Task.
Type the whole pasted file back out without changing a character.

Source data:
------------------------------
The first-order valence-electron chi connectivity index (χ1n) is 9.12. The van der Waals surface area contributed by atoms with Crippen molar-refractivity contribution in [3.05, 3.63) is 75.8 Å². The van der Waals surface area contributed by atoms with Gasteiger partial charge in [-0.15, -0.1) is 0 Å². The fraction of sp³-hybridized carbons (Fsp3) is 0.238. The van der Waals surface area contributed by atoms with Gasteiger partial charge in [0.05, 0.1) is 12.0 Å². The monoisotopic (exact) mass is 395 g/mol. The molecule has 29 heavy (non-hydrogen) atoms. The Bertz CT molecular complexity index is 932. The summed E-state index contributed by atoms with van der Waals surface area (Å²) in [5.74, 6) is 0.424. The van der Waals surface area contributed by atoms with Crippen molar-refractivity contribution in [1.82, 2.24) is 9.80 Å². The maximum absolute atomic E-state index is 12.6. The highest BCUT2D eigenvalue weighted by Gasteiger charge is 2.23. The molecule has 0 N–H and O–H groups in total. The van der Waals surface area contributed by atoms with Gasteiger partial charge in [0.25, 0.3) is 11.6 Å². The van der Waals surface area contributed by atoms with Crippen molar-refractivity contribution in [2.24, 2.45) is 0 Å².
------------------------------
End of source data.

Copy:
The first-order valence-electron chi connectivity index (χ1n) is 9.12. The van der Waals surface area contributed by atoms with Crippen molar-refractivity contribution in [3.05, 3.63) is 75.8 Å². The van der Waals surface area contributed by atoms with Gasteiger partial charge in [-0.15, -0.1) is 0 Å². The fraction of sp³-hybridized carbons (Fsp3) is 0.238. The van der Waals surface area contributed by atoms with Gasteiger partial charge in [0.05, 0.1) is 12.0 Å². The monoisotopic (exact) mass is 395 g/mol. The molecule has 29 heavy (non-hydrogen) atoms. The Bertz CT molecular complexity index is 932. The summed E-state index contributed by atoms with van der Waals surface area (Å²) in [5.74, 6) is 0.424. The van der Waals surface area contributed by atoms with Crippen molar-refractivity contribution in [1.82, 2.24) is 9.80 Å². The maximum absolute atomic E-state index is 12.6. The highest BCUT2D eigenvalue weighted by Gasteiger charge is 2.23. The molecule has 0 N–H and O–H groups in total. The van der Waals surface area contributed by atoms with Gasteiger partial charge in [0.25, 0.3) is 11.6 Å². The van der Waals surface area contributed by atoms with Crippen molar-refractivity contribution in [2.24, 2.45) is 0 Å².